Navigation Links
Turning to nature for inspiration

To build the next generation of sensors with applications ranging from medical devices to robotics to new consumer goods Chang Liu looks to biology.

Liu, professor of mechanical engineering and electrical engineering and computer science at Northwestern University's McCormick School of Engineering and Applied Science, is using insights from nature as inspiration for both touch and flow sensors areas that currently lack good sensors for recording and communicating the senses.

Liu will discuss his research in a symposium at the annual meeting of the American Association for the Advancement of Science (AAAS) in Washington, D.C., to be held from 1:30 to 4:30 p.m. Saturday, Feb. 19.

For the past 10 years, Liu has led a research group that develops artificial hair cell sensors. Hair cells provide a variety of sensing abilities for different animals: they help humans hear, they help insects detect vibration, and they form the lateral line system that allows fish to sense the flow of water around them.

"The hair cell is interesting because biology uses this same fundamental structure to serve a variety of purposes," Liu says. "This differs from how engineers typically design sensors, which are often used for a specific task."

By creating artificial hair cells using micro- and nanofabrication technology, Liu's group is increasing sensor performance while deepening the understanding of how different creatures use these sensors. For example, every fish in the world uses hair cells in the lateral line as sensors, but so far no manmade vehicle does. If a submarine had sensors similar to that of a fish, it could record much more information on water movement.

Liu's current focus is the medical application of these biologically inspired sensors. He hopes that artificial hair cells could be used to measure acoustics in an artificial cochlea or could be embedded as flow sensors in a wide variety of medical devices.

Liu is also developing new touch sensors to improve minimally invasive surgery techniques. Currently many minimally invasive procedures are conducted through a catheter that is inserted into the body and controlled by a doctor on the outside.

"During a heart treatment, the doctor controlling the catheter has no sense of touch and cannot tell if the catheter has touched the heart wall and successfully completed the therapeutic treatment," Liu explains. "We want to use microfabrication technology to put sensors on the end of the catheter to provide feedback."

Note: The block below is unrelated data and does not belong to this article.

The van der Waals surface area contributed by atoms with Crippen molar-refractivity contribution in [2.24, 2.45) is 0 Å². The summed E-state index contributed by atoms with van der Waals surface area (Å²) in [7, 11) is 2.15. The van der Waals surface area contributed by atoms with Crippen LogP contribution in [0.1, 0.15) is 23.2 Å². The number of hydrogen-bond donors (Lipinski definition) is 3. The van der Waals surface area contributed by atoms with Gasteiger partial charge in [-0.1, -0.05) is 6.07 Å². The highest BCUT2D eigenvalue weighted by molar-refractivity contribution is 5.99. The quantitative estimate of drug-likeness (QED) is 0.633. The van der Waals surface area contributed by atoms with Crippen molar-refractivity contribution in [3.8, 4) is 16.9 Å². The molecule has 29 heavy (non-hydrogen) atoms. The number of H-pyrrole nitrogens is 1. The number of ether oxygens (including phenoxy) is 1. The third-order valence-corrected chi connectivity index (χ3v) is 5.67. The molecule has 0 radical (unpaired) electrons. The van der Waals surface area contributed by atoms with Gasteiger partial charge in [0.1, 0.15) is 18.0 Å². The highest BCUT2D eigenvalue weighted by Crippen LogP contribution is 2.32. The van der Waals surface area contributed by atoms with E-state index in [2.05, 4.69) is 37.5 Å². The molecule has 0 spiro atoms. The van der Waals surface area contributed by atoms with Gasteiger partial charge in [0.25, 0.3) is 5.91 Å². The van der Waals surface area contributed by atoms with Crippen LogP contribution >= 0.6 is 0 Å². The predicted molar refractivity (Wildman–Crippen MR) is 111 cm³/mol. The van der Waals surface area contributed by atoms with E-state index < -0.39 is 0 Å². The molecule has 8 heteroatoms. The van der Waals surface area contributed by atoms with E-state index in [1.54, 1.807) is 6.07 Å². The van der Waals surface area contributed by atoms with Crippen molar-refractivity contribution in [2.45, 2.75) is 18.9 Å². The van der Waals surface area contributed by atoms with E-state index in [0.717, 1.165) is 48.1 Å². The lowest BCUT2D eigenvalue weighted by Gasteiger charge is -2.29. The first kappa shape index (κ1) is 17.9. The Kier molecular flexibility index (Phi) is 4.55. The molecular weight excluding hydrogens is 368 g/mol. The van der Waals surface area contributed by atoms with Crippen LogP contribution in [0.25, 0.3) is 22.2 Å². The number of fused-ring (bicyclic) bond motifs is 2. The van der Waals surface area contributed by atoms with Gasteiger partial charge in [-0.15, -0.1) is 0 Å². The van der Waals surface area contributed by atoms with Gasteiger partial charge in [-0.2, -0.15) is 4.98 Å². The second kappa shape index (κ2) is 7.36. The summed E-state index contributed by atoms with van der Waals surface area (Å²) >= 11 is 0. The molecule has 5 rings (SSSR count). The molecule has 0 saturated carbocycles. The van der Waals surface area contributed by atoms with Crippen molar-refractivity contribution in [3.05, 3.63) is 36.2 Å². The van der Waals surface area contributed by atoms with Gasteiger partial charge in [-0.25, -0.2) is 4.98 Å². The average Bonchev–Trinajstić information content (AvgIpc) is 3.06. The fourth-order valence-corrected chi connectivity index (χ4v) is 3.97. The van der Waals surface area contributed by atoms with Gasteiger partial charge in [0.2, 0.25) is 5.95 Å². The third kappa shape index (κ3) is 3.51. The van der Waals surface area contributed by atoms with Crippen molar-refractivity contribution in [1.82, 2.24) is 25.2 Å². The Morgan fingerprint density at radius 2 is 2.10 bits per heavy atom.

In order to achieve his goals, Liu has assembled a multidisciplinary team that includes biologists, engineers, materials scientists and physicians. A mix of fundamental and applied research is necessary to make biologically inspired sensors a reality, he says.

"Using a bio-inspired approach is really important," Chang says. "Nature has a lot of wonderful examples that can challenge us. No matter how good some of our technology is, we still can't do some of the basic things that nature can. Nature holds the secret for the next technology breakthrough and disruptive innovation. We are on a mission to find it."


Contact: Megan Fellman
Northwestern University

Related biology news :

1. Discovery may lead to turning back the clock on ovarian cancer
2. Turning school ground natural areas into environmental labs
3. Thesis analyzes factors responsible for the case of Basque natural cider turning bitter
4. Brain tumors: Tissue stem cell turning into tumor stem cell
5. Duke technique is turning proteins into glass
6. Turning sunlight into liquid fuels
7. Turning over a new leaf for future energy supplies
8. Pregnancy not turning minds to mush: Study
9. Turning freshwater farm ponds into crab farms
10. When nature calls
11. Study identifies new genetic signatures of breast cancer drug resistance
Post Your Comments:
(Date:10/27/2015)... YORK , Oct. 27, 2015 In ... major issues of concern for various industry verticals such ... is due to the growing demand for secure & ... in various ,sectors, such as hacking of bank accounts, ... for electronic equipment such as PC,s, laptops, and smartphones ...
(Date:10/26/2015)... LAS VEGAS , Oct. 26, 2015 /PRNewswire/ ... innovator in modern authentication and a founding member of ... of its latest version of the Nok Nok™ S3 ... use standards-based authentication that supports existing and emerging methods ... is ideal for organizations deploying customer-facing applications that require ...
(Date:10/22/2015)... 2015  Aware, Inc. (NASDAQ: AWRE ), a leading supplier ... third quarter ended September 30, 2015.  --> ... was $4.0 million, a decrease of 33% compared to $6.0 million ... quarter of 2015 was $2.2 million, or $0.10 per diluted share, ... the same period a year ago.  --> ...
Breaking Biology News(10 mins):
(Date:11/25/2015)... ... November 25, 2015 , ... ... Organization of Black Aerospace Professionals (OPBAP) has been formalized with the signing of ... team leaders met with OPBAP leaders Capt. Karl Minter and Capt. Albert Glenn ...
(Date:11/24/2015)... ... November 24, 2015 , ... The United States Golf Association (USGA) ... USGA Green Section Award. Presented annually since 1961, the USGA Green Section Award recognizes ... with turfgrass. , Clarke, of Iselin, N.J., is an extension specialist of ...
(Date:11/24/2015)... Florida (PRWEB) , ... November 24, 2015 , ... ... biggest event of the year and one of the premier annual events for ... and ran from 8–11 November 2015, where ISPE hosted the largest number of ...
(Date:11/24/2015)... ... 24, 2015 , ... The Academy of Model Aeronautics (AMA), led by its ... as Multirotor Grand Prix, to represent the First–Person View (FPV) racing community. , FPV ... embraced this type of racing and several new model aviation pilots have joined the ...
Breaking Biology Technology: